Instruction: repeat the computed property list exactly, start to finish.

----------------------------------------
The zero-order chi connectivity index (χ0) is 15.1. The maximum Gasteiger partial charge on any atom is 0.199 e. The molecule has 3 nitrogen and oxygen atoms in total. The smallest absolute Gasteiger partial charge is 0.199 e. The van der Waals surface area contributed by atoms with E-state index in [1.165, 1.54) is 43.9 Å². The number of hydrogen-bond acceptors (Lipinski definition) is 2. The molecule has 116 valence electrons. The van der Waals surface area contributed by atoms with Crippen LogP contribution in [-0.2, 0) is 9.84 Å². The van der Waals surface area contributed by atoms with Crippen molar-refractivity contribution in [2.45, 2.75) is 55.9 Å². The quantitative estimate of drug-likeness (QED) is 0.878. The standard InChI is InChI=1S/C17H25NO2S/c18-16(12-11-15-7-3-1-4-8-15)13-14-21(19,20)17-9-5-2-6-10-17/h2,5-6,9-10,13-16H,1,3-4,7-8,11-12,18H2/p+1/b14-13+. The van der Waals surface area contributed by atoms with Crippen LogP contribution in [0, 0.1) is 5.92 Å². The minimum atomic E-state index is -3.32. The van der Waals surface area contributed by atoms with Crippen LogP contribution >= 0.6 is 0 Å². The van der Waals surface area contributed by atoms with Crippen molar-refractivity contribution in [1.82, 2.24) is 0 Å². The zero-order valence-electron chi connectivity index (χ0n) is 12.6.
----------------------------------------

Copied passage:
The zero-order chi connectivity index (χ0) is 15.1. The maximum Gasteiger partial charge on any atom is 0.199 e. The molecule has 3 nitrogen and oxygen atoms in total. The smallest absolute Gasteiger partial charge is 0.199 e. The van der Waals surface area contributed by atoms with E-state index in [1.165, 1.54) is 43.9 Å². The number of hydrogen-bond acceptors (Lipinski definition) is 2. The molecule has 116 valence electrons. The van der Waals surface area contributed by atoms with Crippen LogP contribution in [-0.2, 0) is 9.84 Å². The van der Waals surface area contributed by atoms with Crippen molar-refractivity contribution in [2.45, 2.75) is 55.9 Å². The quantitative estimate of drug-likeness (QED) is 0.878. The standard InChI is InChI=1S/C17H25NO2S/c18-16(12-11-15-7-3-1-4-8-15)13-14-21(19,20)17-9-5-2-6-10-17/h2,5-6,9-10,13-16H,1,3-4,7-8,11-12,18H2/p+1/b14-13+. The van der Waals surface area contributed by atoms with Crippen LogP contribution in [0, 0.1) is 5.92 Å². The minimum atomic E-state index is -3.32. The van der Waals surface area contributed by atoms with Crippen LogP contribution >= 0.6 is 0 Å². The van der Waals surface area contributed by atoms with Crippen molar-refractivity contribution in [1.82, 2.24) is 0 Å². The zero-order valence-electron chi connectivity index (χ0n) is 12.6.